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on 28 June 2017
superb !
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A bit let down As there was no dust cover as shown in ad
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on 18 November 2001
Another rip-roaring adventure from the British Army's most noble cad. This adventure sees our reluctant hero caught up in the events surrounding the Indian Mutiny of 1857-58.
In a conflict notable for the sheer barbarism surrounding many of its shocking events, Flashy is at liberty to display his most dubious qualities of fear, funk, bluff and deceit. As a master of disguise (sometimes masquerading as a British officer) and armed with his consistent luck (Flashy would say bad luck) and his unfailing charm, he develops the uncanny ability to be present at almost every major event that made up the Indian Mutiny.
Whether its witnessing the first sparks of rebellion at Meerut, taking part in the ultimately horrific Siege of Cawnpore or risking his life to get a message from Lucknow to Campbell's relieving force (if this wasn't how it happened, it should have been), Flashy is there with his bowels in spasm and his innards
dissolving.
He manages too to meet a veritable 'Whos Who' of Victorian notables. Apart from the usual gang of Queen Victoria (Vicky), Prince Albert, Lord Palmerston (Pam), William Howard Russell and Lord Cardigan (Jim the Bear), our erstwhile warrior rubs shoulders with most of the notables of the Indian Mutiny, on both sides. On the British side he meets Sir Colin Campbell, General Wheeler, Johnny Nicholson, Major Vibart, Henry Kavanaugh, Sir James Outram, Lord Canning and Sir Hugh Rose, whilst on the rebel side he meets Nana Sahib. If you care to read about the true events surrounding the Indian Mutiny you will see these names figure prominently. History alas, was not so kind to our trembling friend Flashy.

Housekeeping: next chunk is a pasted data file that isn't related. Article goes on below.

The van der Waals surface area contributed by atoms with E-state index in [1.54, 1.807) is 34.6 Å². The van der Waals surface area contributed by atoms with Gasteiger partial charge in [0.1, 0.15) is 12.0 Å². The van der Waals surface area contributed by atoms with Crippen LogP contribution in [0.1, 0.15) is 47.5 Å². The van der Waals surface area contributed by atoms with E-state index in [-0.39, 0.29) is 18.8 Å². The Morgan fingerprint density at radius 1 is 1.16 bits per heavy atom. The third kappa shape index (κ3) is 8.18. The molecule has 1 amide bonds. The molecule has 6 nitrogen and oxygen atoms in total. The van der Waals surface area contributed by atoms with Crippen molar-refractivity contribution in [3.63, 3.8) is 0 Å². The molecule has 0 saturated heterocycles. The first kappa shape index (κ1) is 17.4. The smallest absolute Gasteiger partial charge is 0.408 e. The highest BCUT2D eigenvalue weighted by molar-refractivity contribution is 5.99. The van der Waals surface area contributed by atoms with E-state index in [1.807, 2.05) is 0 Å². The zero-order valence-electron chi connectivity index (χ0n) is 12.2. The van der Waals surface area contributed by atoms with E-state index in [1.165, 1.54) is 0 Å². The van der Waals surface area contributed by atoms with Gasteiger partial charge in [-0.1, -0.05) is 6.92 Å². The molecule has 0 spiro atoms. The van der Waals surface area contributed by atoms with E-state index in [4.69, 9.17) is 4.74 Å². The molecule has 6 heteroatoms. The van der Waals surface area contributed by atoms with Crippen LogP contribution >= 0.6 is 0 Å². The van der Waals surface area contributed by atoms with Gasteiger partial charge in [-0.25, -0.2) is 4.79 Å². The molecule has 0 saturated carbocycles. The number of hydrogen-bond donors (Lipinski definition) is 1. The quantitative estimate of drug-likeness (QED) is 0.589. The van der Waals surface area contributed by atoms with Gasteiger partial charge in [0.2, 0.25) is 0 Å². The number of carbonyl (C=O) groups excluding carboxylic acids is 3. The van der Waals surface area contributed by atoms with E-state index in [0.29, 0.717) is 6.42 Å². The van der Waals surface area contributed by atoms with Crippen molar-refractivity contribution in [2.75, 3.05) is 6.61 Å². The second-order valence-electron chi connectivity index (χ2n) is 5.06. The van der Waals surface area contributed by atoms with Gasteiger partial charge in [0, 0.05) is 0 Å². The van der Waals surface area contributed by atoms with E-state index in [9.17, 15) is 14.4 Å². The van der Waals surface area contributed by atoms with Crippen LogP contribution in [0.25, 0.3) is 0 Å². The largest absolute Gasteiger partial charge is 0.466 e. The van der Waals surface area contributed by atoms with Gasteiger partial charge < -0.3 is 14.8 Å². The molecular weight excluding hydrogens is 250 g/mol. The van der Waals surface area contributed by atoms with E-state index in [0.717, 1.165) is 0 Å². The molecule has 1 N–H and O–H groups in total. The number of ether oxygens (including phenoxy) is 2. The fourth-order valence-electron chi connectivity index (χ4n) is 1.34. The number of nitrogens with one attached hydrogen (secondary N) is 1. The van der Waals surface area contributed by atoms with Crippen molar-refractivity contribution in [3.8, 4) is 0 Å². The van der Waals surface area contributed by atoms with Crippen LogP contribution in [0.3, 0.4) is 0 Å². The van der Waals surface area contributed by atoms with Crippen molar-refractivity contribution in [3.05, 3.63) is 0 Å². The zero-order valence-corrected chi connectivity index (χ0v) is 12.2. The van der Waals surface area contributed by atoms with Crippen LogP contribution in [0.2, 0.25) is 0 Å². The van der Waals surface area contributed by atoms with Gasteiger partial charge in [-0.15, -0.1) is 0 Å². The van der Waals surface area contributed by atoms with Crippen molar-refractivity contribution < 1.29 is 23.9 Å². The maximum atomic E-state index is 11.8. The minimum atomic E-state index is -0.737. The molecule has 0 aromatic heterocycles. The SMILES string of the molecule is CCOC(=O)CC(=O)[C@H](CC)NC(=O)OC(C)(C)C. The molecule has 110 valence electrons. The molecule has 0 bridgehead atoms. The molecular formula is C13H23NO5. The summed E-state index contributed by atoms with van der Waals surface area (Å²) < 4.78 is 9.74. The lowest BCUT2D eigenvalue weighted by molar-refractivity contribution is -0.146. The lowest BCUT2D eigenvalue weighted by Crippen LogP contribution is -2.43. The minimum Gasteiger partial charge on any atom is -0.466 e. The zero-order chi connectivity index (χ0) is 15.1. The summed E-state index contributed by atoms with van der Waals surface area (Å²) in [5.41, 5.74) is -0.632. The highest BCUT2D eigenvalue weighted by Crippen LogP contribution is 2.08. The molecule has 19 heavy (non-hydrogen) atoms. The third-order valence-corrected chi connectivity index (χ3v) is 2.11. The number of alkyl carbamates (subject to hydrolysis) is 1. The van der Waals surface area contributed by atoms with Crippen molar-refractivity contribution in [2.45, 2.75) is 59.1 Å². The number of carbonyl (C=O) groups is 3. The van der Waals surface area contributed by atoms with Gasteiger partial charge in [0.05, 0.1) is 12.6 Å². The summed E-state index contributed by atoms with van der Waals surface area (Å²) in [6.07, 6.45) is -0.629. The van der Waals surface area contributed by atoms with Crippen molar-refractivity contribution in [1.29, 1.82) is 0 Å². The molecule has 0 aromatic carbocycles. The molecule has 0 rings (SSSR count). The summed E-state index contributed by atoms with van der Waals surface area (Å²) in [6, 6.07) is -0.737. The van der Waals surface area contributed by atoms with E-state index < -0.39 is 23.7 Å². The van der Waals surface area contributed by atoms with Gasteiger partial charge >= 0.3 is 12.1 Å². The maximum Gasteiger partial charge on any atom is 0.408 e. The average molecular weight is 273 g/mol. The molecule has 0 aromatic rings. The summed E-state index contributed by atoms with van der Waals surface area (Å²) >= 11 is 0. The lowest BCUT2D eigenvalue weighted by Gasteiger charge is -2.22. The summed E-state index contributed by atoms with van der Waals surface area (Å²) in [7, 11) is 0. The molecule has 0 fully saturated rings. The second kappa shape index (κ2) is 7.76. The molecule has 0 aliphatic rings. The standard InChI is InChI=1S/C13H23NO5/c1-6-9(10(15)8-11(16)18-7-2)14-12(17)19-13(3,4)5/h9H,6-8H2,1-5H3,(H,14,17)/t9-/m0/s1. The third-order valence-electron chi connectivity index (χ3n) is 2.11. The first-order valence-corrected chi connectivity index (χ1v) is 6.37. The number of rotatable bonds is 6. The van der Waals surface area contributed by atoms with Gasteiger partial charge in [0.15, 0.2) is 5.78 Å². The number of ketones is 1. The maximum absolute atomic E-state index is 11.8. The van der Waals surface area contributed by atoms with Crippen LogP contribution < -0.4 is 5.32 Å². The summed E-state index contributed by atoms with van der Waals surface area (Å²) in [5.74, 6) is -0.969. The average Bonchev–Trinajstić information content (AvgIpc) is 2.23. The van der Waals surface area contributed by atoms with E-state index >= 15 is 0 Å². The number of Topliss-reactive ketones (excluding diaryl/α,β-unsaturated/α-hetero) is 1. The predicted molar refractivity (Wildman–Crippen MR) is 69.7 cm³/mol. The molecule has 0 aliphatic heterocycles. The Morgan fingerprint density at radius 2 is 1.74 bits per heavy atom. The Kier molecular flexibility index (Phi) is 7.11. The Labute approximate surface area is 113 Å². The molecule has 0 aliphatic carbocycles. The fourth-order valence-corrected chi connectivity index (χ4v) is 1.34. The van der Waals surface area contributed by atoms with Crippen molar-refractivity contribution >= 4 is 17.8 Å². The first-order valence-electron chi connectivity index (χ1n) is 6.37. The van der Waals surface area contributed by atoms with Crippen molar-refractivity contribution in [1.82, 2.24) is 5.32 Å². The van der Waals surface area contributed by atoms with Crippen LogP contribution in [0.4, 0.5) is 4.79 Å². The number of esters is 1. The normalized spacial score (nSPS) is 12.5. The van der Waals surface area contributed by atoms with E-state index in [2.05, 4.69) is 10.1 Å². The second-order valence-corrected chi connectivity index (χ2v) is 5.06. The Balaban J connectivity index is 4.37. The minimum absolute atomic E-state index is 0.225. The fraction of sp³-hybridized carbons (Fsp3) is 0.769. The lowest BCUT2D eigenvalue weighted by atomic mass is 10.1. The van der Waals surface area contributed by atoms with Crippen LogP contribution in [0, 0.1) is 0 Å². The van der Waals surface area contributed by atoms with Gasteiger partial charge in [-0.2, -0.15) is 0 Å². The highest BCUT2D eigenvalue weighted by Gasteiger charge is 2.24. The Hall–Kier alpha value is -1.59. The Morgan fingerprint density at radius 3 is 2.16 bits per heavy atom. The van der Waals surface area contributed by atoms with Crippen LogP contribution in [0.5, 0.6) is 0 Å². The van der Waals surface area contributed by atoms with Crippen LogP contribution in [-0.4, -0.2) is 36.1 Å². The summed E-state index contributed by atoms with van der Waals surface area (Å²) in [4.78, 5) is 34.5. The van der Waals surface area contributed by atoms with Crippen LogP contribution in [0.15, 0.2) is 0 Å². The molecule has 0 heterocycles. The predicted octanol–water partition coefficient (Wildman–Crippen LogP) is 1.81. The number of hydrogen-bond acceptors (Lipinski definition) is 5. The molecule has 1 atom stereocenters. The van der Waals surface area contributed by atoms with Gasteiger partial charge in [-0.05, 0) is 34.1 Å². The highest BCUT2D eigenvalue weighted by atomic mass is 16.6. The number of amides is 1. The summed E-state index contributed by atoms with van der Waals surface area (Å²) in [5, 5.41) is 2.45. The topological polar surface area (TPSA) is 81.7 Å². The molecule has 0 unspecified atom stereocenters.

Whilst enabling Flashman to display his usual cowardly, selfish and licentious side this conflict does enable us to glimpse a different side to Flashy too. He is genuinely appalled and angered, for instance, by some of the sights he sees during the conflict, particularly the decapitated body of his former lover and a babys hand "...like a little white crab in the dust." at Cawnpore Well. Was that also real tears we saw him shed as his schoolchum Scud East expired in his arms on a barge at Cawnpore ghat ? Careful Flashy, who knows where this could end.
He also manages to lose his heart to the enchanting Rani of Jhansi who is central to this whole tale. She is the reason he goes to India, and she soon becomes the reason he wants to stay. Beautiful she may be and clever, but we never get to know just what makes her tick, despite Flashys best attentions. Was she an enthusiastic rebel or did she have little choice but to join in ? Who knows, but she made an impression on our 'hero' and that's for sure.